Mesothelioma is a cancer that originates in the mesothelial cells, which are the protective lining around organs such as the lungs, heart, and abdomen. The most common form of mesothelioma is pleural mesothelioma, which affects the lining of the lungs (pleura). It is primarily caused by exposure to asbestos, a fibrous mineral once used in various industries. There are also peritoneal mesothelioma (affecting the lining of the abdomen), pericardial mesothelioma (affecting the lining of the heart), and rare cases of testicular mesothelioma.
Lung cancer, on the other hand, originates in the lung tissue itself, typically in the cells lining the air passages or in the lung parenchyma (the functional part of the lung). The primary risk factor for lung cancer is tobacco smoking, although other factors such as environmental exposures can also contribute. Lung cancer is typically classified into two main types: non-small cell lung cancer (NSCLC) and small cell lung cancer (SCLC). NSCLC is the more common type.

Risk Factors

Exposure to asbestos is the primary risk factor for mesothelioma. It can take several decades after exposure for the disease to develop, whereas smoking is the leading risk factor for lung cancer, and it is responsible for the majority of cases. Other risk factors include exposure to secondhand smoke, radon gas, air pollution, and occupational exposures to carcinogens.


Treatment approaches for mesothelioma and lung cancer differ due to their distinct origins and characteristics. Mesothelioma is typically treated with a combination of surgery, chemotherapy, and radiation therapy, and in some cases, targeted therapies. Lung cancer treatment varies depending on the type and stage, and it can include surgery, chemotherapy, radiation therapy, targeted therapies, and immunotherapy.

In summary, mesothelioma and lung cancer are both cancers that affect the respiratory system, but they have different origins, risk factors, and treatment approaches. Mesothelioma is primarily associated with asbestos exposure, while lung cancer is strongly linked to smoking. RET lung cancer affects probably 1 – 2% of cases. Early diagnosis and personalized treatment plans are essential for both diseases to improve outcomes for affected individuals.


Asbestos – What It Is is a natural mineral that can be harmful if you’re exposed to it. It’s a fibrous mineral that comes in different forms and is often found in various construction materials. The most common form is chrysotile, which has white or blue fibers. It’s also used in paint, plumbing, and sealants.

When you’re exposed to asbestos, it enters your air passages. While most of the fibers are removed by the body’s natural defenses, some may lodge deep in the lungs and remain there for years. In some cases, these fibers will never be removed from your body, so it’s important to prevent asbestos from entering your lungs.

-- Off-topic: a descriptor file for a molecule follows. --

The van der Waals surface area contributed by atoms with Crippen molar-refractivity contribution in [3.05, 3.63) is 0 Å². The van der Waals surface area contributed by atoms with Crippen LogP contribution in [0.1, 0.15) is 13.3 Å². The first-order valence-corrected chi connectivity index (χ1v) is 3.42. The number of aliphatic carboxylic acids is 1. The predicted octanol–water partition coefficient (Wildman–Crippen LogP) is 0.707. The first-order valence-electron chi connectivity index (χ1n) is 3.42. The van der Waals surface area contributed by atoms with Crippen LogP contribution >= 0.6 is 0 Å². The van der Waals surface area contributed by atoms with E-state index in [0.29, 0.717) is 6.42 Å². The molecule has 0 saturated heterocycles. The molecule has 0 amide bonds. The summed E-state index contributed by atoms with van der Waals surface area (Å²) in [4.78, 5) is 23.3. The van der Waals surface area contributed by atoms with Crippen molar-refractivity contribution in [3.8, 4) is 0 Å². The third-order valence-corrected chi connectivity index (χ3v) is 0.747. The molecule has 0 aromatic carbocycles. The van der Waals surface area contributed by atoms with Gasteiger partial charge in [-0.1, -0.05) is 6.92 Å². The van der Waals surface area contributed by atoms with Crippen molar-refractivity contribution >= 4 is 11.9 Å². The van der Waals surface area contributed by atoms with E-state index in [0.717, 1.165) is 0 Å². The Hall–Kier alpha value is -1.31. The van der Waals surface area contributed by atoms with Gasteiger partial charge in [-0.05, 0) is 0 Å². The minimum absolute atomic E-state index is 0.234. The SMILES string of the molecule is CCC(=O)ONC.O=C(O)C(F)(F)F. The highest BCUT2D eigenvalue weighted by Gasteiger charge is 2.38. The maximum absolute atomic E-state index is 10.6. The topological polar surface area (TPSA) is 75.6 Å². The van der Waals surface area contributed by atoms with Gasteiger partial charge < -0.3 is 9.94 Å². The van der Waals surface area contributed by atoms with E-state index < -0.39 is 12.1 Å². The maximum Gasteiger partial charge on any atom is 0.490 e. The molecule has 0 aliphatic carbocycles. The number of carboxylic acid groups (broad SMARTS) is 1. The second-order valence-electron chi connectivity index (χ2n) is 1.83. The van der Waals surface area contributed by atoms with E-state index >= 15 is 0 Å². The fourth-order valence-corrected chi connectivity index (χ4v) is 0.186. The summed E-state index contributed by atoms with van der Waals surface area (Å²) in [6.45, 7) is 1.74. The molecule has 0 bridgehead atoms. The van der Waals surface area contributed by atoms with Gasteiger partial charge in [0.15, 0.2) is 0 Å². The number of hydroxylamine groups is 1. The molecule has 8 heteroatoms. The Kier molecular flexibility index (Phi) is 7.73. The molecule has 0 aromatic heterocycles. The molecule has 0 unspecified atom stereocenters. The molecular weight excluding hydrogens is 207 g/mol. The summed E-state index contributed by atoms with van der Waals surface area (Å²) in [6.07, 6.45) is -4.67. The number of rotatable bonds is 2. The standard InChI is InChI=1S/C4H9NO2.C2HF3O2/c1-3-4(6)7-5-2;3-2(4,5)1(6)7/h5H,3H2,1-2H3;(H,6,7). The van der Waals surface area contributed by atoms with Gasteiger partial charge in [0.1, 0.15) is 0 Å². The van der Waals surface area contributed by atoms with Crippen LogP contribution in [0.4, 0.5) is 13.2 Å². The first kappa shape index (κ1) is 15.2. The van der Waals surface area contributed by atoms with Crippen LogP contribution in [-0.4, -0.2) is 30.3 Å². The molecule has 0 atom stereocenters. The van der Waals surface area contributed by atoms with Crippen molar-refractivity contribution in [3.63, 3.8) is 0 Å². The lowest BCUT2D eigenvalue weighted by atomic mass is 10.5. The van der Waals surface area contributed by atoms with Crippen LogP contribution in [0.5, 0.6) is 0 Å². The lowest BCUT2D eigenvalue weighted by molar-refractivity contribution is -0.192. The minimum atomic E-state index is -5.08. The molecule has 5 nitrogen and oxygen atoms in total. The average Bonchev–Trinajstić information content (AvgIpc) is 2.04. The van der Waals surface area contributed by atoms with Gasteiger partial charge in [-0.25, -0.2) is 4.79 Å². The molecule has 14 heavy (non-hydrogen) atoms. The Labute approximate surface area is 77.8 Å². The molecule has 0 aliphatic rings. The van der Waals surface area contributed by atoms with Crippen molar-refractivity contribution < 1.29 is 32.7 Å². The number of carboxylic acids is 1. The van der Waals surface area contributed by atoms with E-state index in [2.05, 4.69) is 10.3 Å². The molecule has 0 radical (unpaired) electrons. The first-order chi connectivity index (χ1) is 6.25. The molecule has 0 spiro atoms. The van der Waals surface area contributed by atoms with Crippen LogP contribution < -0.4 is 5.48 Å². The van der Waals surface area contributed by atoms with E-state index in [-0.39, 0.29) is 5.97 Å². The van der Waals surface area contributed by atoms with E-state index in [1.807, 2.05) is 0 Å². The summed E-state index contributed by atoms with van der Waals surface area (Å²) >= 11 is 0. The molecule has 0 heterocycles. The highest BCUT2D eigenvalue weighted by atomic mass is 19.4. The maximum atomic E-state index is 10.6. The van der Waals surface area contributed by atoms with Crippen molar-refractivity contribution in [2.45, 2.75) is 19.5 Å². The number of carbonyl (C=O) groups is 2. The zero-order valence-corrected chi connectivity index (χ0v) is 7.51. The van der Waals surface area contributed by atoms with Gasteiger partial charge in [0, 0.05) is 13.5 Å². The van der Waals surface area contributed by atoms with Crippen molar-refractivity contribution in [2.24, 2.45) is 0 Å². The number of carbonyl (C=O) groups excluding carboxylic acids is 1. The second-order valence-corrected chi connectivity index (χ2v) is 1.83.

Because of its unique chemical and physical properties, asbestos is very difficult to break down. It has a high heat and electricity resistance, and its fibers are very flexible. Asbestos has been used in many industries, including construction, oil and gas, and building materials. Homeowners and DIYers have also been exposed to asbestos through various construction materials and household products. Even children’s toys have been found containing asbestos.

Exposure to asbestos can lead to lung diseases like asbestosis and lung cancer. The asbestos fibers lodge in the lungs, irritating tissue and making breathing difficult. Asbestosis symptoms can vary from mild to severe and can take years to appear. Smokers are especially vulnerable to the disease, because cigarette smoke irritates lung passages and makes it difficult to expel the fibers.

Asbestos is common in older buildings that were constructed before the year 2000. This mineral was used in a variety of construction materials, including cement pipe, floor tiles, ceiling tiles, and more. It was also used in heating systems, boilers, and brake linings. Asbestos-containing products have been banned in the European Union since 2005.

Some healthcare providers offer Medicare coverage for patients suffering from asbestos-related illnesses. Others may qualify for compensation from workers’ compensation programs. The Federal Employees Compensation Program, Longshore and Harbor Workers Compensation Program, and State Workers Compensation Programs cover medical bills for those who were exposed to asbestos during their employment. In addition, some people may be eligible for care at VA medical centers.